TURN IT UP TUESDAY: Evanescence – Fallen (Album History)

You can watch the video above or read on to learn the history of… 


(May 23, 2023)

“I felt like he could see straight into my soul. That inspired the whole song.” That inspired the bands biggest hit, still to this day.

Hey I’m Jade and this is Backline Beat’s turn it up Tuesday. 

And This ones for my angsty teen self.

Evanescenses Fallen.


In 1995, a 14 year old Amy Lee, met a 15 year old Ben Moody, at a Christian camp. The two bonded over the fact that they didn’t feel like they fit into their surroundings. They became friends and began making music together. The two were interested in creating a sound that bent genres. Though it wasn’t easy with the equipment the two teenagers had access to. They began playing as a duo around their hometown of Little Rock, Arkansas every few months. Settling on the name Evanesence after using whatever name they came up with in the moment, when they happened to get a gig. They included, Childish Intentions and Stricken.

The first demo they made, was in 1997, and included an early version of “My Immortal”. The two added a third member, David Hodges in 1999. It was their second demo (ORIGIN) of “My Immortal”, made in 2000, at the radio station Lee’s father worked at, that caught the attention of Diana Meltzer, at Wind-Up Records. 

In 2001, they signed to Wind-Up. The label moving the band, first to New York, then ultimately to Los Angeles. 

They stayed there…mostly…during the recording process.


The band had a clear idea of what they wanted the album to be. But not everyone at the label was on board. They kept on insisting that a co-male vocalist was needed. Because no one would listen to just a female singing rock tunes. At the time there wasn’t a lot of samples of success in that regard. The band outright refused to bring in a co-vocalist, so they packed their bags and head back to Arkansas. Finally the label relented, Lee would be the only singer IF, on “Bring Me To Life” there would be male vocals. There was an opportunity for the song to be in the movie Daredevil and the only way would be with a guy, too. Evanescence agreed. More on that later.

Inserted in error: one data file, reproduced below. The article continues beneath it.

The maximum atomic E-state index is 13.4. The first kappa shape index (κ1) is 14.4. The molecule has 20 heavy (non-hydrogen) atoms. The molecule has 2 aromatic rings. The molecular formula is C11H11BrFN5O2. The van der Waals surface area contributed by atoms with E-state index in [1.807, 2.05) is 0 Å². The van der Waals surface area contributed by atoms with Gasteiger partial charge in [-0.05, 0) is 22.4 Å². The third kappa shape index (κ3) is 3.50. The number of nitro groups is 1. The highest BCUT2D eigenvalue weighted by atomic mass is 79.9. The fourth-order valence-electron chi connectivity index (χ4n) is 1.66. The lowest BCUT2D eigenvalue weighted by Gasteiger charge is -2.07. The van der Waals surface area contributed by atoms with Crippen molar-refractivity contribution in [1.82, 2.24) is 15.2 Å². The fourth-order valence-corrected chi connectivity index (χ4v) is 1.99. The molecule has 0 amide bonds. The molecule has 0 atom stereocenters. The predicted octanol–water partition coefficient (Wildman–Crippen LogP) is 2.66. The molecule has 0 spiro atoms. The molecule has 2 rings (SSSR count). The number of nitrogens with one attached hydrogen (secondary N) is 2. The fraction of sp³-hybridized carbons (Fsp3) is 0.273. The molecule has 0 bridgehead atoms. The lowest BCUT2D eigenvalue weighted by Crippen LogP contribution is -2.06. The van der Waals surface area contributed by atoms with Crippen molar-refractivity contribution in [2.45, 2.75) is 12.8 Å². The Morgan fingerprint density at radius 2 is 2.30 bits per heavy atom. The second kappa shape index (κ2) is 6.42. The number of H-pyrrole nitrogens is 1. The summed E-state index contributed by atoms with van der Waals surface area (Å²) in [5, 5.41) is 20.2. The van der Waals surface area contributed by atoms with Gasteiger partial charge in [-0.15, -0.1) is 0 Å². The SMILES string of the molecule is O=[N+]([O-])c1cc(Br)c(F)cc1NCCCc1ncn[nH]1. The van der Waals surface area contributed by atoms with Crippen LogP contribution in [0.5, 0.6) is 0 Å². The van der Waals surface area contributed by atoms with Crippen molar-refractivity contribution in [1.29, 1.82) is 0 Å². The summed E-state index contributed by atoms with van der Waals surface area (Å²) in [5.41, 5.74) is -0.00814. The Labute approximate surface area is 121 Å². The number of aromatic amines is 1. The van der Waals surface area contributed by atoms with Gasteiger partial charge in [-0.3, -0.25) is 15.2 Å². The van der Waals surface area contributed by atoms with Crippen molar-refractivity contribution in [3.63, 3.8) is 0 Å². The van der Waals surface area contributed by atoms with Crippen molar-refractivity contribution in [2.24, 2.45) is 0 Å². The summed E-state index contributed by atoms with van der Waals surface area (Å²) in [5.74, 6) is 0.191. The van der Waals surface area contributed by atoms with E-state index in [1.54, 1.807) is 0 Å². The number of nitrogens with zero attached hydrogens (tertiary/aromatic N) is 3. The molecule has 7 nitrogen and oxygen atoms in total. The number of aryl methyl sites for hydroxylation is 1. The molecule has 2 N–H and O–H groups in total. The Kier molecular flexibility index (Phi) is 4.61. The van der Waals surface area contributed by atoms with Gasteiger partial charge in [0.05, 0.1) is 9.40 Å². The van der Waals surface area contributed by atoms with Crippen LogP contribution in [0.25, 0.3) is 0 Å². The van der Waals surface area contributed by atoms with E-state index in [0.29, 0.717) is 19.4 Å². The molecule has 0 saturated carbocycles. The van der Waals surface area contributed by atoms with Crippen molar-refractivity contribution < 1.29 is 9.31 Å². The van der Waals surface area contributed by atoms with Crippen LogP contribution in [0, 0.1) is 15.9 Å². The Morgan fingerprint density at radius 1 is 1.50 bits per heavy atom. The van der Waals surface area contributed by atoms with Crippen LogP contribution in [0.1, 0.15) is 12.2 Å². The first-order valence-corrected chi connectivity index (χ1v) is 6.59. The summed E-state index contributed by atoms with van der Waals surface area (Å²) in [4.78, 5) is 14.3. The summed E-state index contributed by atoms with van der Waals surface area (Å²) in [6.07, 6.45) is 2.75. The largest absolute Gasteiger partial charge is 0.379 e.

The butting of heads with Wind-Up didn’t stop there. Even after recording “My Immortal” for the third time. The studio made the band use the Origins version.

It wasn’t just unpleasentness between the band and the studio, but within the band itself. At this point Lee and Moody were essentially just business partners. They wrote alone, then came together to make everything whole.  

One of the other processes the band, or specifically, Lee had to go through, was performance training. She’d always just stood at the mic and sing with her eyes closed. But the label connected her with an acting coach, to gain stage presence and she’d have to perform for him until it finally clicked. 

In December 2002 they finished the album.


On March 4, 2003, Fallen was released. By the time it was, Hodges was gone. 

It was an instant success. Which validated the bands insistence on making the music they wanted and not playing to what the label, and even radio stations thought would be successful. It sold nearly 150,000 copies in its first week. By April it had sold a million copies in the US, and by January 2004, 4 million. In November 2022 it sold its 10 millionth. It spent 114 weeks on the Billboard 200. It was successful in other countries as well. After three months in the top 10 on the Canadian charts, it reached number one. Fallen brought home two Grammy’s for Best New Artist and Best Hard Rock performance, and was nominated for Best Album, Rock Song, Rock Album, and Pop Performance (duo/group).

After it was released it was time for the singles.



The first up was “Bring Me To Life” which dropped a month after the album. Though it had already been released as a song in the movie Daredevil, which came out on February 14th. This was the song that the band agreed to have a male co-vocalist on. It was Paul McCoy of 12 Stones that got tapped. Lee had to write a new part to the song just for him. As she’d written the song years earlier when she was 19. The song itself is about being in a bad relationship and in a bad place, and someone, an acquaintance, a friend of a friend, seeing the pain behind her eyes, and asking if she was happy. That guy would end up becoming her husband years later. “I felt like he could see straight into my soul. That inspired the whole song.”